Contraceptives causing cancer has always been a grey area amongst medical communities and media: does using birth control pills lead to cancer? It’s been decades since oral contraceptives were first developed, and the research studies are still split.
Some suggest that the hormones in the pill increase a woman’s risk of developing certain cancers…while others believe the opposite, or having zero effect. Even the National Cancer Institute lacks a clear answer, saying that studies on the matter “have not always been consistent.”
A new study has finally settled the debate – sort of.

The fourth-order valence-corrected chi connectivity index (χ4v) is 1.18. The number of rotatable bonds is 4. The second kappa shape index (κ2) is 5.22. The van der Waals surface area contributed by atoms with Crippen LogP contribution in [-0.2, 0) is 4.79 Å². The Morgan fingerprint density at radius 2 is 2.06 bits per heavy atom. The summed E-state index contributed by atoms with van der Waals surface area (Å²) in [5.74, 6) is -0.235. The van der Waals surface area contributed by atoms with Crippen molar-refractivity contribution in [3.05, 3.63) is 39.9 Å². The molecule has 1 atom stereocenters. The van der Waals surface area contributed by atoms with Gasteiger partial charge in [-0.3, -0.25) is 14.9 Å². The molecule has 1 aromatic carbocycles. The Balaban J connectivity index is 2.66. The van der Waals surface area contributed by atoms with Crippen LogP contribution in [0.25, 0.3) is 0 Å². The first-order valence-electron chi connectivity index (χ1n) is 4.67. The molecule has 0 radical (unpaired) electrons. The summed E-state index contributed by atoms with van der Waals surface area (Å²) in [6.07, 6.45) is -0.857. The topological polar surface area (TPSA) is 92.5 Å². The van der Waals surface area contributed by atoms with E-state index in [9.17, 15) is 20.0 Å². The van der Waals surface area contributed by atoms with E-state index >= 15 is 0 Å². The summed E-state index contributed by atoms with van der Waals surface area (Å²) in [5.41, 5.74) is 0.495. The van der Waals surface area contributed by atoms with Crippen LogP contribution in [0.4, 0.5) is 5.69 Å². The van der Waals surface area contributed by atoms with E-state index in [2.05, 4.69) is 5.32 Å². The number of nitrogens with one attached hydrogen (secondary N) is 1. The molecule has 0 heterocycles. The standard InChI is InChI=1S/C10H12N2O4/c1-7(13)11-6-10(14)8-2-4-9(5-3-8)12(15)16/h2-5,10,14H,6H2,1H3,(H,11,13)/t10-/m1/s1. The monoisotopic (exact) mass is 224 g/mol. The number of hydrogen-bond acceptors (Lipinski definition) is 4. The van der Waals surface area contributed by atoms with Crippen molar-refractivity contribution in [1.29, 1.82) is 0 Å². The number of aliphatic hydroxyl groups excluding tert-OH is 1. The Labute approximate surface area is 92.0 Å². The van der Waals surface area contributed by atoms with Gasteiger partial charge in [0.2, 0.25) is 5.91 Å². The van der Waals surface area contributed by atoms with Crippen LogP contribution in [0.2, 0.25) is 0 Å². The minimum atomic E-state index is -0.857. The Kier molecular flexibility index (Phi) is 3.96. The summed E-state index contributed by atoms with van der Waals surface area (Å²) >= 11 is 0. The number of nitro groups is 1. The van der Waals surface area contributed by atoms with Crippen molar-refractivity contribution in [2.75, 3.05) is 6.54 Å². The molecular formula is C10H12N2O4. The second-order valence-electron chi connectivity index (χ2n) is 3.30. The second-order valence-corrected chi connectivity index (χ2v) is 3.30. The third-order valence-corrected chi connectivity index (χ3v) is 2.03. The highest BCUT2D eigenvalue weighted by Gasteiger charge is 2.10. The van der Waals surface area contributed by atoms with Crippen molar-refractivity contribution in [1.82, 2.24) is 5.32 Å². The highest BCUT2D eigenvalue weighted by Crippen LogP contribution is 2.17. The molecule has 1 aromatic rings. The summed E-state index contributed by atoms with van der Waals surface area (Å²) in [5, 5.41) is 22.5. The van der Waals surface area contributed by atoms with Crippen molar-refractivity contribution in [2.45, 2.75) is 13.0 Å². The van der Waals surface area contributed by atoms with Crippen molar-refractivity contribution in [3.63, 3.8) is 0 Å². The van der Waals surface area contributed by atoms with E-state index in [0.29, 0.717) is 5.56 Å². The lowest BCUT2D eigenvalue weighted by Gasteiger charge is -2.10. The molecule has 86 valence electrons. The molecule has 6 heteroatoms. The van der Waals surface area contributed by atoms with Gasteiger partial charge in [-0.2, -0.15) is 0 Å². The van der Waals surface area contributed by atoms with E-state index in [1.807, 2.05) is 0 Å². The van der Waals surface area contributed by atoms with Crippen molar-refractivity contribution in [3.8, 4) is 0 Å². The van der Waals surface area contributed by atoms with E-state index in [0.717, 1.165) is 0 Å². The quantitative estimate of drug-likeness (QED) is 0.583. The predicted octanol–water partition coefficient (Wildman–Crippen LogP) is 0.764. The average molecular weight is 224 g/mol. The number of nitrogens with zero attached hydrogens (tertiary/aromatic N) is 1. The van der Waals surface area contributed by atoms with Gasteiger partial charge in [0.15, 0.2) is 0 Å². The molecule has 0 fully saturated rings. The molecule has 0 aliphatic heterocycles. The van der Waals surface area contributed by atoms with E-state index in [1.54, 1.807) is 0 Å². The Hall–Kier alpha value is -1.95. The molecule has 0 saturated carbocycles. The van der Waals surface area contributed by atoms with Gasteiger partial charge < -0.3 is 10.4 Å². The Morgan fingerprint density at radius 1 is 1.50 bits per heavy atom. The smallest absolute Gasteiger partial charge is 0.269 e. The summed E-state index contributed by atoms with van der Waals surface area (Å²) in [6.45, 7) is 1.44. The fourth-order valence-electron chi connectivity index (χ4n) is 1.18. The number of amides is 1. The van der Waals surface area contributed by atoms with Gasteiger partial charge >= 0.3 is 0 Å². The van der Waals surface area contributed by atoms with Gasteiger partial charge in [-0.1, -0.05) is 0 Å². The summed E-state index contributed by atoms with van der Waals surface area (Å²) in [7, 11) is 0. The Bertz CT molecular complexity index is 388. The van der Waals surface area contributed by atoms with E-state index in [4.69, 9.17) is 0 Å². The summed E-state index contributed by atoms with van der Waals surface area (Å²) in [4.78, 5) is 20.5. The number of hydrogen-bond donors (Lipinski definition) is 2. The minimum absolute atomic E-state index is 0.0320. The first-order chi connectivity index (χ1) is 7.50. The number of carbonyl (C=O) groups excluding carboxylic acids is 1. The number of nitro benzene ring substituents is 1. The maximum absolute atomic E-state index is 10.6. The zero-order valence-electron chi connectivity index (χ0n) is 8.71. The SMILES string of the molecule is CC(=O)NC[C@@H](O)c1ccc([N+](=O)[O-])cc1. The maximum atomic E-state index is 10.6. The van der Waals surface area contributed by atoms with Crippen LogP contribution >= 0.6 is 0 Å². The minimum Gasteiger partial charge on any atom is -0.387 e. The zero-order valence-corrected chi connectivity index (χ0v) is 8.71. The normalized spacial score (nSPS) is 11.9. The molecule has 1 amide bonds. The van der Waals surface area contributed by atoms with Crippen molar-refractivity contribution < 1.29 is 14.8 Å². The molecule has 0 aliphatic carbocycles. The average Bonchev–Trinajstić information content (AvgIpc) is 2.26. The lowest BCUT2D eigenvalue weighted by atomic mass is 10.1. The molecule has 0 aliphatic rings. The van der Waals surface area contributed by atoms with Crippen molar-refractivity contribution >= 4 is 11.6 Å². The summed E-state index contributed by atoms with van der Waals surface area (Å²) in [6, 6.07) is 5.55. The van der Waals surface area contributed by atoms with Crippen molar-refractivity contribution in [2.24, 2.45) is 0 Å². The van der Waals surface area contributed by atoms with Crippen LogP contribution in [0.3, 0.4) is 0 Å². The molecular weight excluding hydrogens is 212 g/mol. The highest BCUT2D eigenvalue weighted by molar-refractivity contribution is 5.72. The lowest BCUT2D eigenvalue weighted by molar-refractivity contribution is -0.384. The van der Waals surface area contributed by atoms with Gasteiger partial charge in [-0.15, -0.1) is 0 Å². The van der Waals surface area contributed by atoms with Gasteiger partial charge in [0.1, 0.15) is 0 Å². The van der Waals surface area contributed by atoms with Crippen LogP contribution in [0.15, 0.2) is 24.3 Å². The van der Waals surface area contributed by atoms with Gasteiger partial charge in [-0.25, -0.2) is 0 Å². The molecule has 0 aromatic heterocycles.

At least one type of cancer is prevented from using contraceptives: endometrial cancer, which grows in the lining of the uterus and usually affects women after menopause. It’s the most common form of gynecologic cancer in the U.S., killing over 76,000 people worldwide a few years ago.
Researchers from the Collaborative Group on Epidemiological Studies on Endometrial Cancer looked at more than 27,000 cases of endometrial cancer, and more than 115,000 control cases in 36 studies around the world.
They found women taking contraceptives showed a long-term decrease in endometrial cancer risk, regardless of factors like smoking or ethnicity. The protective effects even carried over decades after women stopped taking the pill.
Oral contraceptives are one of the most popular prescription drugs in the world, with over 10 million women in the US alone using them. Any new information, like the in-depth analysis from this study, therefore has major implications worldwide.